H2O 9 gallons.

28 pounds. 95 pounds. 9 pounds.

. gallons. 6 gn1./cc.

townw P101030! cowl Solution pH TABLE 3.C0.\IIOSITION OF ILATING SOLUTIONS FOR INTERMEDIATE AND HIGH TEMPERATURES Quantity per barrel of solution Formate system Acetate system 29.5 pounds 29.5 pounds. 42.2 pounds 42.2 pounds.

.. 4.6 pounds 4.6 pounds.

0.937 gal.

31.6 pounds.

34.74 gal.

.. -1.15 gmJcc.

In carrying out the metallizing process of this invention the formation is preferably preflushed to condition it and/or remove foreign mater therefrom and this can be accomplished by injecting into the formation a hydrocarbon oil and alcohol mixture to displace hydrocarbons and water-wet the zone to be consolidated. Also a spacer fluid can be used between the activator solution and the metal plating solution. A suitable preflush includes injecting at least five pore volumes of diesel oil and at least five pore volumes of isopropyl alcohol to displace hydrocarbons- 'and water-wet the zone to be consolidated.

After injecting enough plating solution to consolidate the first-contacted portion, the pressure is reduced within the conduit of the well and backflow from the treated zone is initiated by reducing the downhole pressure within the conduit to less than the fluid pressure within the formation, in order to effect removal of debris, etc. and, subsequently, an additional portion of plating solution is injected into the treated zone to effect further consolidation.

In respect to a resin sand consolidating operation, such a backflowing operation is normally undesirable and contrary to the prior teachings 'and conventional practices. It is advantageous in the process of j the present invention only because the metal plating process is uniquely capable of providing a relatively strong consolidationin the first-contacted portions during the relatively short time in which the plating solution is being injected. This is essential in order to keep a relatively large proportion of sand from being washed into the well during the backflowing operation. During the initial injection of the metal plating solution, most of the solution enters the portions of the earth formation that are the most receptive to fluid. Even where an earth formation is uniformly permeable, at least some portion is apt to be somewhat unreceptive because particles of debris (which have sizes ranging from microscopic to macroscopic) are screened out to form an impermeable layer covering that portion or the passageways leading to it. The first few inches of the portions entered by the plating solution are converted to integral porous masses and, during the backflowing, they remain intact while any loose grains (such as a layer of debris) are entrained in the backflowed fluid and are carried into the well. In the well, the debris in the backflowed fluid is allowed to settle and/or diffuse throughout a relatively large volume of fluid, so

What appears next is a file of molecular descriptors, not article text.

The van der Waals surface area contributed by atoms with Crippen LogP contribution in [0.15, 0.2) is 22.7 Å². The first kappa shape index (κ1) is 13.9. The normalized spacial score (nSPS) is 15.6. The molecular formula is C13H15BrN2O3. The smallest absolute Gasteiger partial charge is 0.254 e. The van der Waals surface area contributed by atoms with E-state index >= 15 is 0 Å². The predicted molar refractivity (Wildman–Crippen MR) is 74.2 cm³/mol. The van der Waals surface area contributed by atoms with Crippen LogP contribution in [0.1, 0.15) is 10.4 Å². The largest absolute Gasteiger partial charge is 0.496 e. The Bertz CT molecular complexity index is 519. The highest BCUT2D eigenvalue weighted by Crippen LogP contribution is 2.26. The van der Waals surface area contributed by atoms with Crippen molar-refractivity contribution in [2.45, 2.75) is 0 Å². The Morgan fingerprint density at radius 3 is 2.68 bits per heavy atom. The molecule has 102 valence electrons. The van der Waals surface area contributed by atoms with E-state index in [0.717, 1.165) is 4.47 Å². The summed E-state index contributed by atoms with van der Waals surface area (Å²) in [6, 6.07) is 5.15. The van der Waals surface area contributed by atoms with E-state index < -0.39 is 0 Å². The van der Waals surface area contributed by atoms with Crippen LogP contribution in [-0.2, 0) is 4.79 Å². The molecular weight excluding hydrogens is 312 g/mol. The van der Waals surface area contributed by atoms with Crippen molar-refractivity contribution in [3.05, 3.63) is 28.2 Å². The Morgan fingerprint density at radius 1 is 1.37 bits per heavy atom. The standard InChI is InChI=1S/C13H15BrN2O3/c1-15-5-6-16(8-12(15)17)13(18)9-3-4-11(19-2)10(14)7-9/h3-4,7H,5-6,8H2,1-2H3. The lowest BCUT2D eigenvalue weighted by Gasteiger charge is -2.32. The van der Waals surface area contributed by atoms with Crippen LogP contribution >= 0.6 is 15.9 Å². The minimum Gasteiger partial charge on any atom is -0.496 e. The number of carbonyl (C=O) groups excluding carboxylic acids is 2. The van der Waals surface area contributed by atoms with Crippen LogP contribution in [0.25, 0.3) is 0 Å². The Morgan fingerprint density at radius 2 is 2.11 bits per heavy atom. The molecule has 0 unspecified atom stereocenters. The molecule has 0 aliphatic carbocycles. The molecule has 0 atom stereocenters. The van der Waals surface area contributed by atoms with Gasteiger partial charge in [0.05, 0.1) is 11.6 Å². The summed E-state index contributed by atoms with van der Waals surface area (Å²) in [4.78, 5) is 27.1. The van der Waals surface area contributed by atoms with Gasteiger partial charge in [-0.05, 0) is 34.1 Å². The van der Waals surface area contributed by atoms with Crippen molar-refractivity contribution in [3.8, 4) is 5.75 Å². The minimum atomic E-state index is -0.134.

5 that the solids are at least to some extent removed from the flow path followed by fluid flowing from aconduit within the well to the earth formation. During the next injectionof metal plating solution, even where some solids are dispersed within the fluid being injected, since the fluid tends to enter alliportions that are now receptive and since these portions include both the consolidated portions and the portions that were" previously unreceptive to fluid,the plating is now extended into the previously unreceptive portions and the spatial uniformity of the treatment is improved.

The backflush step of the invention, which essentially is its essence, removes from the earth formation being treated any localized build-ups of debris and the like that prevent fluid from entering portions of the formation during the metal plating cycle thereby improving fluid injectivity, distribution of metal plating solution, and subsequently fluid. (oil, etc.) production. The backflushing is accomplished by filling a conduit such as the tubing string in a well borehole with one or more relatively low density fluids such as hydrocarbons, gases or the like that provides a hydrostatic pressure of less than the formation fluid pressure and allowing fluid to flow from the formation to the conduit in order to remove impurities and debris from the formation being metal consolidated.